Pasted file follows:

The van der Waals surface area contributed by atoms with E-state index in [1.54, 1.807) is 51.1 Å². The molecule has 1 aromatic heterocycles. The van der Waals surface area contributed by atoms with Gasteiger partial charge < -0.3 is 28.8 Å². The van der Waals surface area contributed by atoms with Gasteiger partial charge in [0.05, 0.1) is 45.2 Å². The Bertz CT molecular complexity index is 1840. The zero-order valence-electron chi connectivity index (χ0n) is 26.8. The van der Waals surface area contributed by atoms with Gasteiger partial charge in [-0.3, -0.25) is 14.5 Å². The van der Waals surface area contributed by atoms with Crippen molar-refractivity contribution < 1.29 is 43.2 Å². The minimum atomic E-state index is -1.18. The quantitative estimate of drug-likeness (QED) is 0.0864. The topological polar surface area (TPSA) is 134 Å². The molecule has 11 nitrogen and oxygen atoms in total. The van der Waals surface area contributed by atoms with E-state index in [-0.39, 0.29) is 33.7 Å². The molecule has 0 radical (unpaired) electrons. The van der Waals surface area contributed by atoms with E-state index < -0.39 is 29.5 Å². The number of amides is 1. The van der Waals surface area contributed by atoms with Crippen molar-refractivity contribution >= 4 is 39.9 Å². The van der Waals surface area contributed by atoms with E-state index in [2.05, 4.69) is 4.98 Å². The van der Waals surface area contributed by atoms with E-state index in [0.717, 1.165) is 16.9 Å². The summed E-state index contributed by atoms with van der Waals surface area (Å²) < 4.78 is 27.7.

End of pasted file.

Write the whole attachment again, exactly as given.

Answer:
The van der Waals surface area contributed by atoms with E-state index in [1.54, 1.807) is 51.1 Å². The molecule has 1 aromatic heterocycles. The van der Waals surface area contributed by atoms with Gasteiger partial charge < -0.3 is 28.8 Å². The van der Waals surface area contributed by atoms with Gasteiger partial charge in [0.05, 0.1) is 45.2 Å². The Bertz CT molecular complexity index is 1840. The zero-order valence-electron chi connectivity index (χ0n) is 26.8. The van der Waals surface area contributed by atoms with Gasteiger partial charge in [-0.3, -0.25) is 14.5 Å². The van der Waals surface area contributed by atoms with Crippen molar-refractivity contribution < 1.29 is 43.2 Å². The minimum atomic E-state index is -1.18. The quantitative estimate of drug-likeness (QED) is 0.0864. The topological polar surface area (TPSA) is 134 Å². The molecule has 11 nitrogen and oxygen atoms in total. The van der Waals surface area contributed by atoms with E-state index in [-0.39, 0.29) is 33.7 Å². The molecule has 0 radical (unpaired) electrons. The van der Waals surface area contributed by atoms with E-state index < -0.39 is 29.5 Å². The number of amides is 1. The van der Waals surface area contributed by atoms with Crippen molar-refractivity contribution >= 4 is 39.9 Å². The van der Waals surface area contributed by atoms with E-state index in [2.05, 4.69) is 4.98 Å². The van der Waals surface area contributed by atoms with E-state index in [0.717, 1.165) is 16.9 Å². The summed E-state index contributed by atoms with van der Waals surface area (Å²) < 4.78 is 27.7.